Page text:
(1) Have chairs been set out in the kitchen? This could mean that guests who are looking for somewhere to sit down will do so in the kitchen. They may then end up with more guests standing around them. Once one group has moved into the kitchen, others are more likely to follow. Even without this small crowd, chairs just present something else that staff might trip over. You should discuss the potential problem with the clients, and see if the chairs could be located somewhere else.
(2) Has the kitchen been made “atmospheric”? Is there soft lighting, are there any candles, is there music, etc in the kitchen? If so, it is more likely that guests will be attracted into the kitchen. Wherever possible, when we are working, the lighting in the kitchen should be bright, and functional.
(3) Has the drinks service area been located in the kitchen? While, at first, it seems convenient to have the drinks served from the area where we are working, people do congregate around the drinks and, when they have been given a drink, do not move away. If the drinks cannot be moved, try to make sure that drinks are taken to guests, rather than guests coming to collect them. The “drinks from the kitchen” situation can become a particular problem when the food is finished, and the guests are continuing with drinks. Guests often move into the kitchen to drink, and talk. At that time, we are likely to be washing up. This involves a lot of movement of pots, pans, dishes and crockery, skacking and packing containers, and a lot of water, and the risk of spillages is more significant, particularly if we are trying to work in a confined space because the area is full of guests.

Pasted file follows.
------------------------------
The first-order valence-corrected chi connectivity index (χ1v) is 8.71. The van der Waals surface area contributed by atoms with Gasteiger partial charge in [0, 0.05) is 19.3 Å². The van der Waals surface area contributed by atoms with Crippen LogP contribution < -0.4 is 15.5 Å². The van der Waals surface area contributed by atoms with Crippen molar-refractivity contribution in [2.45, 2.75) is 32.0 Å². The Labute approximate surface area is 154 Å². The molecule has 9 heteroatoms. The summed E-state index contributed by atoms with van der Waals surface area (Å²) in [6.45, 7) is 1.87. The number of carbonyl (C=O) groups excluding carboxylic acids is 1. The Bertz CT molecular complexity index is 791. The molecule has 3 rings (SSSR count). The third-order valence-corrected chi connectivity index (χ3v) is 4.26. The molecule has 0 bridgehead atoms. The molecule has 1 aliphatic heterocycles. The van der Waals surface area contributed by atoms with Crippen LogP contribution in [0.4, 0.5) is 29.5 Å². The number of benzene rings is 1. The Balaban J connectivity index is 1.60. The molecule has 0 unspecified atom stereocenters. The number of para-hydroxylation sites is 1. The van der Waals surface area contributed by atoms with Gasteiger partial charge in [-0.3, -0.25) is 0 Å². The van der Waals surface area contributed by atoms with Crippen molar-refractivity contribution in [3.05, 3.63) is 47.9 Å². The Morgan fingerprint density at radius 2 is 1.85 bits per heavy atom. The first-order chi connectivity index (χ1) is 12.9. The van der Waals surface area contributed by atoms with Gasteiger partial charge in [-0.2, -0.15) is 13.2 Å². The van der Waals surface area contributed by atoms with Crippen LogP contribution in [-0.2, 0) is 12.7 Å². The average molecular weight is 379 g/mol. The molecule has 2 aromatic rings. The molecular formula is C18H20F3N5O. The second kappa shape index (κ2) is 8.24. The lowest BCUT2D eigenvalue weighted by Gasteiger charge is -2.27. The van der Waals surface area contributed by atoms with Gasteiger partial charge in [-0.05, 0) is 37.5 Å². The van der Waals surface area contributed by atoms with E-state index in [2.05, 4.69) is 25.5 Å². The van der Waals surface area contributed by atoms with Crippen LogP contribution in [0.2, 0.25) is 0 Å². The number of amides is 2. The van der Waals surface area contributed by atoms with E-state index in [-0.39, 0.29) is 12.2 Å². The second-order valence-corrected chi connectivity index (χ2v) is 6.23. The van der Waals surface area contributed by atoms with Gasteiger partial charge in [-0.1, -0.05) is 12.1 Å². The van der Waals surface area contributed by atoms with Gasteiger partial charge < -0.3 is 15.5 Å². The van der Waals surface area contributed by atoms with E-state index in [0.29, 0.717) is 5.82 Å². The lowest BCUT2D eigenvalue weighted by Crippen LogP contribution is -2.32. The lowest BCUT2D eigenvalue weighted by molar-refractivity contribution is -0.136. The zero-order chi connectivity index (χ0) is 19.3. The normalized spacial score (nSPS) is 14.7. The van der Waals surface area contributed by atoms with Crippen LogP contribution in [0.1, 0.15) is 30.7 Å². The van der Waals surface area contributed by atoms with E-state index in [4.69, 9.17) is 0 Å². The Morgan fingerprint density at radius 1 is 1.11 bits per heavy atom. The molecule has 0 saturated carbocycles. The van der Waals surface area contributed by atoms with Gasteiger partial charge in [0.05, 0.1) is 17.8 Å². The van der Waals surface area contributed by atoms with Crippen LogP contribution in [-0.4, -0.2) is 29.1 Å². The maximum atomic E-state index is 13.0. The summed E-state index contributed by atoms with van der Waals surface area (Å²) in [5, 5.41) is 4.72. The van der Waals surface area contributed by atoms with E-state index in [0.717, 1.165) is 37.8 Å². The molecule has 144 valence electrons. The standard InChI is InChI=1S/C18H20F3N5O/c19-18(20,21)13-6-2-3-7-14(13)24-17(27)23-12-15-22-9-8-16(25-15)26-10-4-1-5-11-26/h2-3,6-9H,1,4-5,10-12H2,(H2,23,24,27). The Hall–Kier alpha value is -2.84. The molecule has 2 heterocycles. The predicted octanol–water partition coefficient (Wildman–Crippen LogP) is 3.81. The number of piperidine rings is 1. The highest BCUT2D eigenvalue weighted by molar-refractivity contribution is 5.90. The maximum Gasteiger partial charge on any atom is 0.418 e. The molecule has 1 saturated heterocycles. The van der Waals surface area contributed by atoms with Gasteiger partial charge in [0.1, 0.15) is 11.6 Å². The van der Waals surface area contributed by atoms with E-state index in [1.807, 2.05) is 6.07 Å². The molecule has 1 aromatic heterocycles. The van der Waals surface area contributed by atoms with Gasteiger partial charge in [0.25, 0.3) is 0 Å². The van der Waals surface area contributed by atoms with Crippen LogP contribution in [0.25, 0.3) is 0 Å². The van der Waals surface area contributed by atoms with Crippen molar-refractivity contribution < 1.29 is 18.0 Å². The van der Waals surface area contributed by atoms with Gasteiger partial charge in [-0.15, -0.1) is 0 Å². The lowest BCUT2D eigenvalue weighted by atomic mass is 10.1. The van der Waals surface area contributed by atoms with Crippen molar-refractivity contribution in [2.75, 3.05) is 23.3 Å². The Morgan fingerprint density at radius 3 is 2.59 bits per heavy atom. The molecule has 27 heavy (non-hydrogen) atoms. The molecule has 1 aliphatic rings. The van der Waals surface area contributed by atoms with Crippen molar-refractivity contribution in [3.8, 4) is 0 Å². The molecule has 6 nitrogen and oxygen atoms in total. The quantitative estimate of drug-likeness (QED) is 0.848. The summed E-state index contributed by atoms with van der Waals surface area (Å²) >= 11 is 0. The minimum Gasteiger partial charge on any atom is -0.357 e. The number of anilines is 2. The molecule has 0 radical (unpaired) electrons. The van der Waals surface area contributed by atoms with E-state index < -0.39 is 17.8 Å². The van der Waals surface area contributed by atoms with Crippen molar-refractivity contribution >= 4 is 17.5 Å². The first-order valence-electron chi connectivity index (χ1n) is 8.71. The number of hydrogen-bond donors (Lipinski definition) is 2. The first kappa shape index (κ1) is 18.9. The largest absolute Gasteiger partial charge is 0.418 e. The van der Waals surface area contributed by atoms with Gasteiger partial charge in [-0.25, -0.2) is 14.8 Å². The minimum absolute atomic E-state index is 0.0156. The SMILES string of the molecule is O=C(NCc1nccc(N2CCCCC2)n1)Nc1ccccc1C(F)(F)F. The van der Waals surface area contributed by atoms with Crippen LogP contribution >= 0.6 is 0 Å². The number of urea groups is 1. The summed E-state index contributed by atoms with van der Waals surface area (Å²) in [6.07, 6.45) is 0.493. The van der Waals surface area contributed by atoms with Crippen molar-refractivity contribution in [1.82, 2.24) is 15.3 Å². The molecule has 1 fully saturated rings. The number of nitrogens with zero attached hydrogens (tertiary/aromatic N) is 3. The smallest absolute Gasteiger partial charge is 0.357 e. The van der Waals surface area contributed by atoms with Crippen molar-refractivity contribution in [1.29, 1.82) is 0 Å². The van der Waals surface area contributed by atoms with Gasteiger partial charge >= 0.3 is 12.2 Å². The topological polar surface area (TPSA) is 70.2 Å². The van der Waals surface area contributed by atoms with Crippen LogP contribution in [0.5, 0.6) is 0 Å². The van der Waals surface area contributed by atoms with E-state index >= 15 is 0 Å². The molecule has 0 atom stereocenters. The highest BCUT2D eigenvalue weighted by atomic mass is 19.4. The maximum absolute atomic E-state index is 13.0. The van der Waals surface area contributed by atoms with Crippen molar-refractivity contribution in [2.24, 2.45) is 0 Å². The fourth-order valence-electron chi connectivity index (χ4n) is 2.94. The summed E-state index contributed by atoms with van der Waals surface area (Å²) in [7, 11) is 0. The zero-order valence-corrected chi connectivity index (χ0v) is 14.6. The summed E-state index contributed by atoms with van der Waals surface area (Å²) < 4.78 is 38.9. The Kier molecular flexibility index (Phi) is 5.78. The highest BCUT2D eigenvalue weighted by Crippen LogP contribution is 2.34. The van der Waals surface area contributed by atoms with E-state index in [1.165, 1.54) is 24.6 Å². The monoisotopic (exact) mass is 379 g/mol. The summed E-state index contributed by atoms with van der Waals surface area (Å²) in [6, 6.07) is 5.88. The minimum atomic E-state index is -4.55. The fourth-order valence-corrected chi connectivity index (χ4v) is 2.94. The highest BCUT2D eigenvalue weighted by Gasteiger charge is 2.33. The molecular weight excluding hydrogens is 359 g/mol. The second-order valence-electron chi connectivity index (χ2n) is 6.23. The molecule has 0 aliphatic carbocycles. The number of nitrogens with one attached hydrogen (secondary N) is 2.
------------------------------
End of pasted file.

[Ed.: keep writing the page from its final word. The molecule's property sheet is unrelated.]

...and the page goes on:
(4) Is the kitchen part of an open plan area? If the kitchen is not completely separate, it is more likely that the party will move into the kitchen area. Is it possible to create some sort of “barrier” (perhaps a small table?) to discourage guests from congregating in the food preparation area?
(5) Are things going to be “left” in the kitchen? If the client has set aside a place for guests to leave coats, presents, bottles of wine, etc, it would be better if that place was away from the food preparation area.
Polo Shirts and Aprons
This is just a quick reminder about our Lobster Pot polo shirts, and aprons. For this memo, I am going to refer to our pink (or black) polo shirts and our aprons as our “uniform”. We wear the uniform on all jobs to reflect the professionalism of our business, and for hygiene and cleanliness.
1. Your uniform must be laundered between all jobs.
2. You are not obliged to launder your own uniform. If you prefer not to launder your own uniform, you can leave it with us at the end of the function, and we will make sure that it is laundered for you.
3. After laundering, your uniform should be placed into a clean plastic bag until it is needed. Freezer bags are useful for this purpose. Alternatively, you can wrap it in cling film. Do not put your uniform into a plastic bag if your uniform is still damp. Do not use a carrier bag which has been used to carry food.
4. Your uniform must be ironed.
5. You should not travel to the job, or travel home, in your uniform. You should change into your uniform when you arrive on site. We will make sure that suitable changing facilities are available. You should avoid changing in toilets or portaloos.